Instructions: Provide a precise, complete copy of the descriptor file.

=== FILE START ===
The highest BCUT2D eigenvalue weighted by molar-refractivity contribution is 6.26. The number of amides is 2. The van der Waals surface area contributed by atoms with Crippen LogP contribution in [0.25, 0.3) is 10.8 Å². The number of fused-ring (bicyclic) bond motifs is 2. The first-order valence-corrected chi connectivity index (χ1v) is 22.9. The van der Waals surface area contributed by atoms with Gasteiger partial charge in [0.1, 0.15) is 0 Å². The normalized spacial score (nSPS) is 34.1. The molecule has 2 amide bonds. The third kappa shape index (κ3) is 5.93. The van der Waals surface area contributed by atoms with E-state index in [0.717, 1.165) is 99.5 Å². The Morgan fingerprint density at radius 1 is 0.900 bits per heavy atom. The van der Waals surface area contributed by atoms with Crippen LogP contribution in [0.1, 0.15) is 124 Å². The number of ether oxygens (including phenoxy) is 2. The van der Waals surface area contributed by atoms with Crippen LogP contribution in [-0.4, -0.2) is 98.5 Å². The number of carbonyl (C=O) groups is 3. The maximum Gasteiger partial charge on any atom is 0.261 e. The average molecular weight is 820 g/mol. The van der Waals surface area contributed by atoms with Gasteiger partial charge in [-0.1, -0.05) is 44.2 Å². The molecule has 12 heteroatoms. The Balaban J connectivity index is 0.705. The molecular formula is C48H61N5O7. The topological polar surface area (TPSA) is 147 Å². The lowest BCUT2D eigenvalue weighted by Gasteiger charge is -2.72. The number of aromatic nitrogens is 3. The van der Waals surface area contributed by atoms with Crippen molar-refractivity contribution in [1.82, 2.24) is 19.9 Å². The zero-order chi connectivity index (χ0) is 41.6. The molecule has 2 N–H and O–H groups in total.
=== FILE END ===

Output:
The highest BCUT2D eigenvalue weighted by molar-refractivity contribution is 6.26. The number of amides is 2. The van der Waals surface area contributed by atoms with Crippen LogP contribution in [0.25, 0.3) is 10.8 Å². The number of fused-ring (bicyclic) bond motifs is 2. The first-order valence-corrected chi connectivity index (χ1v) is 22.9. The van der Waals surface area contributed by atoms with Gasteiger partial charge in [0.1, 0.15) is 0 Å². The normalized spacial score (nSPS) is 34.1. The molecule has 2 amide bonds. The third kappa shape index (κ3) is 5.93. The van der Waals surface area contributed by atoms with E-state index in [0.717, 1.165) is 99.5 Å². The Morgan fingerprint density at radius 1 is 0.900 bits per heavy atom. The van der Waals surface area contributed by atoms with Crippen LogP contribution in [0.1, 0.15) is 124 Å². The number of ether oxygens (including phenoxy) is 2. The van der Waals surface area contributed by atoms with Crippen LogP contribution in [-0.4, -0.2) is 98.5 Å². The number of carbonyl (C=O) groups is 3. The maximum Gasteiger partial charge on any atom is 0.261 e. The average molecular weight is 820 g/mol. The van der Waals surface area contributed by atoms with Gasteiger partial charge in [-0.1, -0.05) is 44.2 Å². The molecule has 12 heteroatoms. The Balaban J connectivity index is 0.705. The molecular formula is C48H61N5O7. The topological polar surface area (TPSA) is 147 Å². The lowest BCUT2D eigenvalue weighted by Gasteiger charge is -2.72. The number of aromatic nitrogens is 3. The van der Waals surface area contributed by atoms with Crippen molar-refractivity contribution in [1.82, 2.24) is 19.9 Å². The zero-order chi connectivity index (χ0) is 41.6. The molecule has 2 N–H and O–H groups in total.